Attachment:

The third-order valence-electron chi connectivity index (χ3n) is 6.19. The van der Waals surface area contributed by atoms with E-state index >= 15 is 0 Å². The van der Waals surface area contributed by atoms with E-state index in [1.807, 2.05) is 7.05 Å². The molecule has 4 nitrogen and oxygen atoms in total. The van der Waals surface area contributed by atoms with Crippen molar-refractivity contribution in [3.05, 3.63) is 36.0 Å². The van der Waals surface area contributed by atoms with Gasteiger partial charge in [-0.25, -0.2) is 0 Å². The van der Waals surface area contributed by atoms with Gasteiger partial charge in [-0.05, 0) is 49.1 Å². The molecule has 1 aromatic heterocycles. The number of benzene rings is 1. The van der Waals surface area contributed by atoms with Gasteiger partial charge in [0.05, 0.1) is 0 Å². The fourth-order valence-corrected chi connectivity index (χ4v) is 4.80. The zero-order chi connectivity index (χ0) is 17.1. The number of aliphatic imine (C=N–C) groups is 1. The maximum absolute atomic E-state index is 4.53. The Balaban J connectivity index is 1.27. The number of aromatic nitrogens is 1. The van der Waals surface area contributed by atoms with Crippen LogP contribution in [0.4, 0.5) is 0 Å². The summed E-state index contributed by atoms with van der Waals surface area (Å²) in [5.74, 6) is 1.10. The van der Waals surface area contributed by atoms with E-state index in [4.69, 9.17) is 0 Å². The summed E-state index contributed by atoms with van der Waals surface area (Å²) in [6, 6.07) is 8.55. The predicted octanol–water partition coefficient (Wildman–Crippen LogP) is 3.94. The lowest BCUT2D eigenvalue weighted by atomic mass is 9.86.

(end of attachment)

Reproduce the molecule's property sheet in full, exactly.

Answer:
The third-order valence-electron chi connectivity index (χ3n) is 6.19. The van der Waals surface area contributed by atoms with E-state index >= 15 is 0 Å². The van der Waals surface area contributed by atoms with E-state index in [1.807, 2.05) is 7.05 Å². The molecule has 4 nitrogen and oxygen atoms in total. The van der Waals surface area contributed by atoms with Crippen molar-refractivity contribution in [3.05, 3.63) is 36.0 Å². The van der Waals surface area contributed by atoms with Gasteiger partial charge in [-0.25, -0.2) is 0 Å². The van der Waals surface area contributed by atoms with Gasteiger partial charge in [-0.05, 0) is 49.1 Å². The molecule has 1 aromatic heterocycles. The number of benzene rings is 1. The van der Waals surface area contributed by atoms with Gasteiger partial charge in [0.05, 0.1) is 0 Å². The fourth-order valence-corrected chi connectivity index (χ4v) is 4.80. The zero-order chi connectivity index (χ0) is 17.1. The number of aliphatic imine (C=N–C) groups is 1. The maximum absolute atomic E-state index is 4.53. The Balaban J connectivity index is 1.27. The number of aromatic nitrogens is 1. The van der Waals surface area contributed by atoms with Crippen LogP contribution in [0.4, 0.5) is 0 Å². The summed E-state index contributed by atoms with van der Waals surface area (Å²) in [5.74, 6) is 1.10. The van der Waals surface area contributed by atoms with E-state index in [4.69, 9.17) is 0 Å². The summed E-state index contributed by atoms with van der Waals surface area (Å²) in [6, 6.07) is 8.55. The predicted octanol–water partition coefficient (Wildman–Crippen LogP) is 3.94. The lowest BCUT2D eigenvalue weighted by atomic mass is 9.86.